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The New Jersey Supreme Court has agreed to hear the appeals of two auto dealerships who claim that an appeals court wrongly decided that two dissatisfied customers did not have to arbitrate their claims.

The court agreed to hear the appeals filed by the dealerships—Foulke Management Corp., doing business as Cherry Hill Triplex and Cherry Hill Mitsubishi, and Mall Chevrolet, also in Cherry Hill—on Sept. 28.

A three-judge Appellate Division panel in April overturned two lower court rulings that said the customers could be compelled to arbitrate their disputes.

In a published opinion, the appeals court said the trial judges acted too hastily in granting the dealerships’ motion to dismiss the claims, which were filed by plaintiffs Sasha Robinson and Jannell Goffe after they canceled their respective automobile purchases.

Robinson had sued Mall Chevrolet after she returned a 2016 Chevrolet Malibu that she purchased in November 2016 for $23,620.

Goffe sued Foulke after returning a Buick Verano that she had purchased for $15,800 in October 2016.

The sales contracts, the defendants have argued, required all disputes to be arbitrated and those arbitration agreements were clear, concise and easily understandable.

Both lawsuits were filed in Camden County. Superior Court Judge Thomas Shusted Jr. granted Mall Chevrolet’s motion; Superior Court Judge Michael Kassel granted Foulke’s motion. Both women appealed.

The lawsuits allege the dealerships violated the state Consumer Fraud Act, the New Jersey Truth-in-Consumer Contract Warrant and Notice Act, the New Jersey Plain Language Act and the federal Truth-in-Lending Act.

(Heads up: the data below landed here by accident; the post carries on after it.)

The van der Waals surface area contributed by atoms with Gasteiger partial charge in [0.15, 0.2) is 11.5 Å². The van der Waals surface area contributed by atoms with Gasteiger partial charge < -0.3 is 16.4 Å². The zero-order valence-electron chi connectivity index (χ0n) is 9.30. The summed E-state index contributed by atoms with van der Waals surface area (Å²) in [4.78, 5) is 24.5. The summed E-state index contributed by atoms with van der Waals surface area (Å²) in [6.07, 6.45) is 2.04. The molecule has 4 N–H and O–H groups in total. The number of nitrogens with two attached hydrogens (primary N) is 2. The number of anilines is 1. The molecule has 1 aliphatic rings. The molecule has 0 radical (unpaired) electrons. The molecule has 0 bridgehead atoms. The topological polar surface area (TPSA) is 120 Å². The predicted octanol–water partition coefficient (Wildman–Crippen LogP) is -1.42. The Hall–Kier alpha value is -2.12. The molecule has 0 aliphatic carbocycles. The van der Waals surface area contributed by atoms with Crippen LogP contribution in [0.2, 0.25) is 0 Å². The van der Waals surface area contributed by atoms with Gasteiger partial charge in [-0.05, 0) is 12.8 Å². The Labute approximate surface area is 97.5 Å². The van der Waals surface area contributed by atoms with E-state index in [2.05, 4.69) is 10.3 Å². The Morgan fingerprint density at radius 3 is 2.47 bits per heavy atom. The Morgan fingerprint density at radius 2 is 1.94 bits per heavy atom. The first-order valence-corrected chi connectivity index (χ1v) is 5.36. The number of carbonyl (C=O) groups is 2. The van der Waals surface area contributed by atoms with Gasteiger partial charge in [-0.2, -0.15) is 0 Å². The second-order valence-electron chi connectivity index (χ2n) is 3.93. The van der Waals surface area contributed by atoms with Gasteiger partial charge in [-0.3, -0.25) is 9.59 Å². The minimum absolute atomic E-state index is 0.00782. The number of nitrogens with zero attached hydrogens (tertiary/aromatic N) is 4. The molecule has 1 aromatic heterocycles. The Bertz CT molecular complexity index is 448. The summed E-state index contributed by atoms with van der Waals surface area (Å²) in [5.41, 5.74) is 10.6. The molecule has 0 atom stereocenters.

Appellate Division Judge Clarkson Fisher Jr., writing for the panel, said there should be limited discovery and hearings to determine if the dealerships complied with the requirements of the statutes, such as providing the plaintiffs with copies of the sales agreements, even though judges noted that federal policy strongly favors arbitration as a means of settling disputes.

“The policy that favors arbitration does not exist in a vacuum,” Fisher said. Judges Douglas Fasciale and Thomas Sumners Jr. joined in the ruling.

“Parties must have agreed to arbitrate before a judge may compel them to arbitrate,” Fisher said. “[C]ourts do not offend the federal policy favoring [arbitration] when applying state contract principles.”

The appeals court noted that the two plaintiffs later signed agreements rescinding the original sales contracts and that those agreements contained no language compelling arbitration.

Factual disputes must be resolved by a judge before there can be any decision to compel arbitration, Fisher said.

“Any other approach risks a possibility that a CFA violator might receive the benefit of the very contract extracted in violation of the CFA,” Fisher said.

The plaintiffs are represented by Cherry Hill solo Charles Riley. He had no comment on the court’s decision to hear the dealerships’ appeal.

The dealerships are represented by Laura Ruccolo, of Capehart & Scatchard in Mount Laurel. She did not return a telephone call.